Mondays on Zelda & Scout are all about you! In a series we call “Just Folks,” we talk to Southerners who have found their way to New York about where they’re from, where they are now, and what home means to them.
This week we have Courtney Towner. Courtney hails from deep in the heart of Texas (where the women grow on trees) but these days finds herself designing, coding, and giving back in New York. Her friends back home may think her Big Apple life is ^2 fancy, but she still considers herself a “visitor from a strange land” making her way in the big city.
New York, NY
Who are you and what do you do?
I am a very curious person; I always have been. I like learning and making things. I’m a web designer, and in my current role at work, I get to build products with really talented teams for clients. I also volunteer regularly with Black Girls Code and with a food distribution program that operates out of Manor Fellowship Church on the West Side.
Time North of the Mason-Dixon line so far?
Almost 2 years.
What brought you to New York?
I came here for an internship. I had just made a pretty big switch in my career, and it was my first digital design opportunity.
What’s the most common reaction when people learn where you’re from? What’s something about life in the South that you have to explain to non-Southerners?
People always ask why I don’t have an accent. I have to explain to people that there is an audible difference between a Southern accent and a Texan accent. People usually don’t believe me…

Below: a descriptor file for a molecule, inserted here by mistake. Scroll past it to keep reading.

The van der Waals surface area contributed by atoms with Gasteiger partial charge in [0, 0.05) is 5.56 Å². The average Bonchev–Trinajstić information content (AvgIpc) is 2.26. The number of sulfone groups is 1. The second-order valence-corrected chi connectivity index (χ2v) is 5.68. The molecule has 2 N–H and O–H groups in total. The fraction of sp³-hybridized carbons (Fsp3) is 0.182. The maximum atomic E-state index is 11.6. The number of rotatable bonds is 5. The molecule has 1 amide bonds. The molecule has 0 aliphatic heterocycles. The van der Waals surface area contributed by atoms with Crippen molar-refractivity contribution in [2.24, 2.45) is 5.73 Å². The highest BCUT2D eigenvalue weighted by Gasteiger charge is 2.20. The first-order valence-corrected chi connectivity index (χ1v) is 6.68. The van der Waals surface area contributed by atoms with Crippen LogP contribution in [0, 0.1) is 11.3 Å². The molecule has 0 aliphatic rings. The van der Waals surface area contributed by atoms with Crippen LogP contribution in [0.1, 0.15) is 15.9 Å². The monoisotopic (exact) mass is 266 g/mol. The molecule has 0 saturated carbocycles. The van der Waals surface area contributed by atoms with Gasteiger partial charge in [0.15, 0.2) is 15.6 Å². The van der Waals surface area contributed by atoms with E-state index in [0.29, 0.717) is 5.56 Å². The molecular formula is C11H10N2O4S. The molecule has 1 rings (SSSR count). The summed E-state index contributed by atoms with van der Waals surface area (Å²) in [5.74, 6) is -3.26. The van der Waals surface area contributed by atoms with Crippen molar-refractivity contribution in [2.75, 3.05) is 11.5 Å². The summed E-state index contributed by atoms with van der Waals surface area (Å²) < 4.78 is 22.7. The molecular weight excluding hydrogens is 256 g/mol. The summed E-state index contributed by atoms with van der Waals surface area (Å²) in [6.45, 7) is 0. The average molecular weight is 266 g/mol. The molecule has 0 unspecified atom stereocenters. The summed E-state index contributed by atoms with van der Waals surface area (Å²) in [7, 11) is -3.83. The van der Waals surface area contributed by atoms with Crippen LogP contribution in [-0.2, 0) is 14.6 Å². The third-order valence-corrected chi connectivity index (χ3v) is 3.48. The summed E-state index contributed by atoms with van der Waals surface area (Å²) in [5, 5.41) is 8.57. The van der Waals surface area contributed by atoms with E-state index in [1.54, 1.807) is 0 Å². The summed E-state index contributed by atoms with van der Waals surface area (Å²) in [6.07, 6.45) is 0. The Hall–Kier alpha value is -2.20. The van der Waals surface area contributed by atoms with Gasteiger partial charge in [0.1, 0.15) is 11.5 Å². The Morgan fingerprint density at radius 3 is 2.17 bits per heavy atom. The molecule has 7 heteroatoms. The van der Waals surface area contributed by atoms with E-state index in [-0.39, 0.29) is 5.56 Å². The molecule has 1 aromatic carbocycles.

Also, while in Texas recently, I discovered a place that only sells sweet tea in like 1 million different flavors. So yeah, that’s usually something I also have to explain: the existence of sweet tea.
Describe life in NYC as people at home picture it. Describe life in NYC as it actually is.
People think my life is super fancy and that I walk around in fashionable outfits and take cabs everywhere. They also have a very limited concept of distance. I once told my aunt that I was walking somewhere and it would take me 20 minutes to get there, and she was really shocked and confused that I would walk for so long.
My real life is not like a TV show. Before I moved to New York, I was really nervous that I would get lost in the mass of people. Yes, there are many people here, but just like any city you do what you need to do every day. I go to the grocery store (although I do not buy as many groceries as my Southern friends who can drive them home), I go to work, I work out, I volunteer, I try new places. I mean, my life is no different than theirs: It’s just saying I’m doing it in NYC makes everything more fancy. Like ^2 fancy. So they go to work and I go to work^2 fancy, if that makes sense.
Where do you consider home? Why?
I consider Texas home. I lived in Georgia for an equal amount of time, but while Atlanta will always have a special place in my heart, my roots are in Texas. I was born there.
Do you miss where you’re from? Do you see yourself going back?
Yes I miss it!! Although if I moved back to the South, I would probably go to Austin or Atlanta not Amarillo. Who knows though — life is funny.
Do you consider yourself a Southerner? Do you consider yourself a New Yorker? Why or why not?
I am not sure I will ever consider myself a New Yorker, but I do not really seek that as a goal. I am fine being an outsider to all of this. I guess I think of myself as “a visitor from a strange land,” and I am okay being that way while I’m here. I do consider myself a Texan, which to some people means a Southerner, and I don’t try to hide or subdue my “Southernness”. Although when I studied abroad in London, I made a conscious effort to stop saying “ya’ll,” and now I hardly ever use the word.
Which food/drink/song/book/movie/artwork/quotation/gif/etc. defines New York for you?
Which food/drink/song/book/movie/artwork/quotation/gif/etc. defines where you’re from?
What is the best cure for homesickness?
Hugs. Usually when I feel homesick I just need a really great hug from someone (not the butt-stuck-out ones but the “bring it in for the real thing” kind).